Holiday debates

Matt Burgess-

Though not every family is like the Woodhouse family, political diversity within families is common, sometimes leading to political debates during the holidays (much to the chagrin of Joy Woodhouse, evidently). Unlike the Woodhouse family apparently, I find holiday political debates in my family to be mostly civil and quite interesting. In fact, these debates were part of Ian’s and my inspiration for the The Tête-à-Tête.

This holiday, I had a particularly interesting debate with some of my relatives about marijuana legalization in Canada (which the Liberal Party has recently come out in support of, but the Conservatives oppose).

The core argument on the pro-legalization side was that marijuana seems to be less addictive and have lesser negative impacts on personal and public health than cigarettes, alcohol, and perhaps even fast food, all of which are legal. Despite its current illegality, marijuana use is still widespread, and is a cash cow for criminals. Enforcement of anti-marijuana laws is selective, and criminal penalties for its use seem disproportionate to the harms. Legalization, combined with taxation and regulation, could enhance the safety of use by placing the government in greater control of manufacturing and distribution, and replaces a large source of revenue for organized crime with a new source of government revenue, which could help fiscally-strained provinces without raising other taxes.

The core argument on the anti-legalization side was that decriminalization (sanctioning possession with fines instead of criminal penalties) can make the punishment fit the crime without tacitly encouraging marijuana use (unlike legalization), which is already problematically widespread among Canadian youth. Moreover, unlike smoking, alcohol, and fast food, marijuana use does not have a long (legal) history in Canada’s culture. Why make something we know is bad for us, which has always been illegal, legal?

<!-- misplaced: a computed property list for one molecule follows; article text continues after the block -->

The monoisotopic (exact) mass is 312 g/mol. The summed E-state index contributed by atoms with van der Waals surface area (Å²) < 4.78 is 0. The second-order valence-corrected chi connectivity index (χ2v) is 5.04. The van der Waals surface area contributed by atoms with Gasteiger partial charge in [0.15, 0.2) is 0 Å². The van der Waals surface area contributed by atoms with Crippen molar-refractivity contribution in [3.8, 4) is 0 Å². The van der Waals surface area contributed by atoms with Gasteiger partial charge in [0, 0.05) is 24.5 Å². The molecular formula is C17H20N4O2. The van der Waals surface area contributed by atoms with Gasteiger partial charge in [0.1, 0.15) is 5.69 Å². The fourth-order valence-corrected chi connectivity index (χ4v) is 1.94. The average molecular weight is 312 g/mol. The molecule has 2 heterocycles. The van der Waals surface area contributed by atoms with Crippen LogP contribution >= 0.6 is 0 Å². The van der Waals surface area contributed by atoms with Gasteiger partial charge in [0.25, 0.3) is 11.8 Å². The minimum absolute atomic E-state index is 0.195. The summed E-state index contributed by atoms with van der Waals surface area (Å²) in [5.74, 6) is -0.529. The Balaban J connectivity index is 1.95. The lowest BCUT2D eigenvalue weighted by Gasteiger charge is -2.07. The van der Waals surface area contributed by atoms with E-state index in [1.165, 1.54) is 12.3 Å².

What do you think about this issue, and did you have any interesting holiday debates this year? Tell us in the comments below. Who knows, your family’s debate could end up being our first Weekly Discussion.

One thought on “Holiday debates

  1. The nice thing about having the marijuana legalization debate now is that two US states are doing this experiment now for us, so we can get a pretty good idea for what the consequences are likely to be for us by looking at them. What has been observed so far is that usage rates are up moderately in the short term (to be expected, but may or may not last once the novelty wears off), but recent polling shows that so far the people of these states seem to be happy with the outcomes of legalization overall. If I were the PM, I’d wait maybe two more years until there is some hard data out on usage rates, overall crime rates, tax revenues, accessibility to minors, etc. from Colorado and Washington and then make a clear evidence-based case to Canadians one way or another, depending on what the evidence says.


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